Home/Rod Dreher/Obesity, exercise, and Tina Fey

Obesity, exercise, and Tina Fey

Old readers will recall my periodic posts on weight, willpower, and morality. I have struggled off and on with my weight for all my life, having been an obese kid. On my old blog, we used to have really intense, strongly felt discussions about weight loss and personal responsibility. For my own part, I have always known that my being overweight was mostly a matter of my own lack of willpower. That’s not the whole story, of course; for one thing, genetics works against me, and for another, I am deskbound all the livelong day. I fully recognize that different people face different challenges here. I am capable, I think, of judging my own case, and in my case, I know that I am just flat-out lazy when it comes to physical activity.

I had gained a fair amount of extra poundage over the past two or three years, and as recently as this winter, had more or less resigned myself that this was the new middle-aged normal. I had my wife discard all the pants that I’d held on to for a while, thinking that maybe I would be able to fit into them again one day — the triumph of hope over experience, I thought. But I couldn’t have foreseen what was coming next.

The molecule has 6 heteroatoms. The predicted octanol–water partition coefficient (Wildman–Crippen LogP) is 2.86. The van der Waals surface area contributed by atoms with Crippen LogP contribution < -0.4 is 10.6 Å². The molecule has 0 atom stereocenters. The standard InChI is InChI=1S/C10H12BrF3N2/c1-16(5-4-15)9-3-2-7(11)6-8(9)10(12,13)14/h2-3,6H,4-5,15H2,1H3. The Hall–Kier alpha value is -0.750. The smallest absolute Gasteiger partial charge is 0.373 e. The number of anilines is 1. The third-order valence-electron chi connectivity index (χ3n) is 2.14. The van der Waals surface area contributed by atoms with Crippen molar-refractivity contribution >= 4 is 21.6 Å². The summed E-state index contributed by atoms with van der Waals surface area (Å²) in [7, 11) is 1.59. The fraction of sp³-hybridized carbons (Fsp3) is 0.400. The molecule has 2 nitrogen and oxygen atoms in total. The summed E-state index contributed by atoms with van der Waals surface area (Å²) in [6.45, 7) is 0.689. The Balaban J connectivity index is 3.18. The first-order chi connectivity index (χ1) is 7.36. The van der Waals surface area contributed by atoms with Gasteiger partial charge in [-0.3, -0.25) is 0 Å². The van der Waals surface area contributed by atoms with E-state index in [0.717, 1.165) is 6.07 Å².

Lent came around, and I observed the Orthodox fast (no meat, no dairy) faithfully. I ended up eating a lot of lacinato kale. I mean, a <i>lot</i>. Very low in calories, and very filling stuff, especially when you shred it and dress it with fresh-squeezed lemon juice, olive oil and sea salt. I got to the end of Lent having lost about seven or eight pounds. Then my wife signed the family up for a YMCA membership so the kids could have swimming lessons and a pool to play in for the summer. She’s been nagging me for years to exercise for my health, but I’ve never done it. But I’d just bought an iPad2, and decided maybe I could stand the crushing boredom of exercise if I sat on the recumbent elliptical trainer and watched “30 Rock” on Netflix streaming.

It worked. Tina Fey distracted me from the tedium of exercise, and by the time I worked through all the seasons available on Netflix, I found that I actually liked exercising. I left the iPad at home, and started working out on the other machines there at the Y. Suddenly, I found that I had lots more energy, and felt really good. I mean, <i>really</i> good, like I hadn’t in years. My allergies didn’t seem as bad, even. Before long, I was waking up every morning at 4:30, 5 a.m., and driving out to the Y to exercise for an hour and a half. I know that this is completely ordinary for many, many people, but for me, it’s like, I dunno, Kim Kardashian getting up before daylight to pray the Daily Office. I started losing weight at a slow but steady clip. A couple of weeks ago I had to go to the doctor for some minor thing, and got weighed. I had lost 22 pounds. If I still had those old trousers, I could now wear them.